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Board tells Toronto police to review if it can investigate individuals behind ‘systemic’ discrimination

The Toronto Police Service has been directed by its civilian police board to review whether its race-based data can be used to identify “specific instances” of discriminatory policing — including at the officer level.

Mayor John Tory told the board Wednesday that the city’s police force needs to address large cultural and systemic issues, but said it is “impossible to meet that big challenge without addressing individual behaviour and finding ways to try to do that.”

A major Toronto police report released last week — which showed Black and racialized people are subjected to greater use of force and strip-searching by officers — “clearly tells us we have a problem,” said Tory, who sits on the police board.

“But the nature of the anonymized data is such that you can’t drill down and determine where the problem lies — through the structure of the police service … right down to the level of the individual,” he said.

At its first in-person meeting since COVID-19 on Wednesday, the board passed a series of motions aimed at reviewing how Toronto police collect and use race-based data — including the possible expansion of data analysis to include information at the police division or officer level.

In a motion brought forward by Ainsworth Morgan, the board’s only Black member, the board called for Toronto police chief James Ramer to review whether its race-based data collection process can be changed to increase the ability “to identify, investigate and address specific instances of potential inequitable policing.”

“In terms of identifying specific divisions or individual officers, the intent is certainly to look at whether and how this can be done, respecting applicable law that creates the framework in which this is done,” said Ryan Teschner, executive director of the Toronto police board, in an email.

After receiving a report from Ramer, due later this year, the board will then review its own 2019 race-based data collection policy, which says the data should not be used “for performance management or to identify individual Service Members.”

The board meeting came one week after Ramer issued an apology to the city’s Black and racialized citizens for “systemic discrimination” laid bare in the service’s own analysis. According to the police data, Black residents were subject to officer force at rates five times higher than white ones.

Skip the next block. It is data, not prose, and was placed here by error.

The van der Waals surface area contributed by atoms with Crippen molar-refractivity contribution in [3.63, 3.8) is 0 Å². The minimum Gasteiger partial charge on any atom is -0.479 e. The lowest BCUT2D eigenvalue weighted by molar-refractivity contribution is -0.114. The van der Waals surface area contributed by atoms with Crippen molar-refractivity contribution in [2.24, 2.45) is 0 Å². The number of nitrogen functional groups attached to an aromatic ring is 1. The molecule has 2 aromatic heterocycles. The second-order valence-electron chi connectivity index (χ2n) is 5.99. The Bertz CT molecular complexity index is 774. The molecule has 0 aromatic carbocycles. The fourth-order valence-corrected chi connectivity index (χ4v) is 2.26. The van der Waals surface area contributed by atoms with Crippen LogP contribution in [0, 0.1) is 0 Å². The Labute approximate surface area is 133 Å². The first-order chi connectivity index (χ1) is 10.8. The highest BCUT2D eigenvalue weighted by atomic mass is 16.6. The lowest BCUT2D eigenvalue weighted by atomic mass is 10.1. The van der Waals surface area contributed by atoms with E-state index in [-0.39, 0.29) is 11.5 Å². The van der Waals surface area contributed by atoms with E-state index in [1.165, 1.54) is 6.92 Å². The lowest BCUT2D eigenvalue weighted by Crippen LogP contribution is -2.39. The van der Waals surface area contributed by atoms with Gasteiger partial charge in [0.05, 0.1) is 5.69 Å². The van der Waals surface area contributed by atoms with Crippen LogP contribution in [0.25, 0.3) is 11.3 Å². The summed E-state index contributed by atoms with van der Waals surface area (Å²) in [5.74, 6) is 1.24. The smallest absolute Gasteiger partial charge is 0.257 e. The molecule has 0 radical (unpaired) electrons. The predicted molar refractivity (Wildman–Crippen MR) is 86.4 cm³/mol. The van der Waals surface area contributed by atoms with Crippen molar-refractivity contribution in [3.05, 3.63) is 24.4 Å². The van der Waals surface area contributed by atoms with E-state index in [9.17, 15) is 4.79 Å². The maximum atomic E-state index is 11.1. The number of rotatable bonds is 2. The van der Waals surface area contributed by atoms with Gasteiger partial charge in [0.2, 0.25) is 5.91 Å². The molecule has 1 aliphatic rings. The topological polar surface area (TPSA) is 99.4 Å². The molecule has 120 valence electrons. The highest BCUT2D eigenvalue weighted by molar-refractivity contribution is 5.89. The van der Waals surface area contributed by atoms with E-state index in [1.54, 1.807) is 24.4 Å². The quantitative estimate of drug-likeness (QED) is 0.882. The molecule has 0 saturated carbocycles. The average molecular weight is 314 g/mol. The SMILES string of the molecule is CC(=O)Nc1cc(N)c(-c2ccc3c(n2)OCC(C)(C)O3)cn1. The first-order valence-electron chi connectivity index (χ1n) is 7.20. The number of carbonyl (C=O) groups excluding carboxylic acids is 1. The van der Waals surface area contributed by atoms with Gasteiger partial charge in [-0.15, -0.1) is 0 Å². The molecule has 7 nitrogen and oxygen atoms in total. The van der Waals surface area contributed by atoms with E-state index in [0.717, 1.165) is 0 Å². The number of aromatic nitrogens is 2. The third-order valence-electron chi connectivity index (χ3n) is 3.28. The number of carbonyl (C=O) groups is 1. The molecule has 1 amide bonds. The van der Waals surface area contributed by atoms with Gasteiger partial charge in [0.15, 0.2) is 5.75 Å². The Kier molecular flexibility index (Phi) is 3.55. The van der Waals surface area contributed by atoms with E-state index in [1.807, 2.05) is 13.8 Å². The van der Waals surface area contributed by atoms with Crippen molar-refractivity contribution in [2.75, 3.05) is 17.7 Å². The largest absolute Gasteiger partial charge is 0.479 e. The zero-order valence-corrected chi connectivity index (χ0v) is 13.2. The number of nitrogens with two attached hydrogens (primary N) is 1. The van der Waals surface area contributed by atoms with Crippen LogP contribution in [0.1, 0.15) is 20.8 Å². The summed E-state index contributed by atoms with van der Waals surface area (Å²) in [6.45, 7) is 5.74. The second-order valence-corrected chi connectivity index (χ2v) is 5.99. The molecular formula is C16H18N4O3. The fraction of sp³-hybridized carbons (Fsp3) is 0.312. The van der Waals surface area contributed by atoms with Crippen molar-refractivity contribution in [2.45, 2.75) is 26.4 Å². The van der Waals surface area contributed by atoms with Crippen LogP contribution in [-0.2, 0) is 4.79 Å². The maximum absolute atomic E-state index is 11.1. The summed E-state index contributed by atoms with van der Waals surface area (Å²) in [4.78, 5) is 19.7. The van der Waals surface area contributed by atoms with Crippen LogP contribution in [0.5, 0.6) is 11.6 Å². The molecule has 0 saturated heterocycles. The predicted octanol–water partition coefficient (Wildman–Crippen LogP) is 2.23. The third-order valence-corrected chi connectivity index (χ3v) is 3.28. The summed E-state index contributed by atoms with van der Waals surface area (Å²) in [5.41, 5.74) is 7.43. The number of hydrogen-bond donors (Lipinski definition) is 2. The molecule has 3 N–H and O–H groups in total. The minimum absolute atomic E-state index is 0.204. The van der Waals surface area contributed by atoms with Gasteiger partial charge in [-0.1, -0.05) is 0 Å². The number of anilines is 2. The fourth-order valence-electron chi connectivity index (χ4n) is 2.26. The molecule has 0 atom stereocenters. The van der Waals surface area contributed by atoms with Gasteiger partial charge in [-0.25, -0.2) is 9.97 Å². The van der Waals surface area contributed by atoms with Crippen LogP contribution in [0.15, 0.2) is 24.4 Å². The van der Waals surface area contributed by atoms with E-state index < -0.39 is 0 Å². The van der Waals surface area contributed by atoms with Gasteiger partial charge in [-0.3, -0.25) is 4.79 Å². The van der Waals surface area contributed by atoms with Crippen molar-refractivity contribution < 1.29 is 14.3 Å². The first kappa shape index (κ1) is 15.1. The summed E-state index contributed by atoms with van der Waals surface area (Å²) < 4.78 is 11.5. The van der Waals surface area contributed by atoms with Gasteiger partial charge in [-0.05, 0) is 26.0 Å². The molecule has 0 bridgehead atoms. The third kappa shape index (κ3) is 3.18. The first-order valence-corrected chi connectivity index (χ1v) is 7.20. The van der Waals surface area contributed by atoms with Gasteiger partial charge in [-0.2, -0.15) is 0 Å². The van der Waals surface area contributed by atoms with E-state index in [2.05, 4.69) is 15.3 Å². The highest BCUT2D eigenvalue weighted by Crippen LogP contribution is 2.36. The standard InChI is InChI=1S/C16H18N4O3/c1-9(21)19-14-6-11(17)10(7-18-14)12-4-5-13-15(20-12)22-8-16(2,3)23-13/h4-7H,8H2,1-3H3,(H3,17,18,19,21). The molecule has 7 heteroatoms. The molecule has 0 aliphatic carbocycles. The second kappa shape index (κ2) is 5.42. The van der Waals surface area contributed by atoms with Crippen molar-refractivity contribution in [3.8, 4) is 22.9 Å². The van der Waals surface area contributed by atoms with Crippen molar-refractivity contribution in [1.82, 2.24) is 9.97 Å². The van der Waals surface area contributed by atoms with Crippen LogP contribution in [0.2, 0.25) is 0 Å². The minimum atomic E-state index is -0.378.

But many Black Torontonians have pushed back against Ramer’s apology and criticized the fact that the report is anonymized, meaning it doesn’t identify if any specific officers are behind the racial disparity.

Speaking to reporters last week, Ramer said that the law requires the data to be anonymized “as is required by the Anti-Racism Act and the privacy commission as well.”

In a statement Tuesday evening, the Office of the Information and Privacy Commissioner of Ontario (IPC) said it had, in fact, not stated that, saying instead that the provincial Anti-Racism Act and municipal privacy laws are designed to protect personal information “rather than information that identifies an individual in a business, professional or official capacity.”

Ramer acknowledged the clarification Wednesday, but said the service’s current data analysis was built to comply with the Toronto police race-based data collection policy — which restricts the use of officer-level information — “and thus, it simply cannot be used for individual performance issues.”

Wednesday’s meeting heard from multiple members of the city’s Black and racialized communities, many expressing anger over the report’s findings and resignation over the lack of action during the decades when police were told they had a race problem.

“I find myself struggling to offer further advice to the service because all that needs to be said has been said,” said community member Dave D’Oyen.

In an impassioned deputation, D’Oyen said that in other landmark apologies given for historic wrongs — including when former Prime Minister Stephen Harper apologized for residential schools — those who’d been victimized were present. Last week, it was members of the media present; “the affected communities were not invited.”

Adding insult to injury, he said, Torontonians did not get to thoroughly review the report before the apology.

“Just a little over two years since the murder of George Floyd — which afforded anti-Black racism the attention it so rightly deserves — this is the level of respect, or dare I say disrespect, that Black folks receive,” D’Oyen said.

Ramer said Wednesday that the feedback in the last week has been “extremely valuable” and said the force remains committed to action and “getting it right.”

Wendy Gillis is a Toronto-based reporter covering crime and policing for the Star. Reach her by email at [email protected] or follow her on Twitter: @wendygillis


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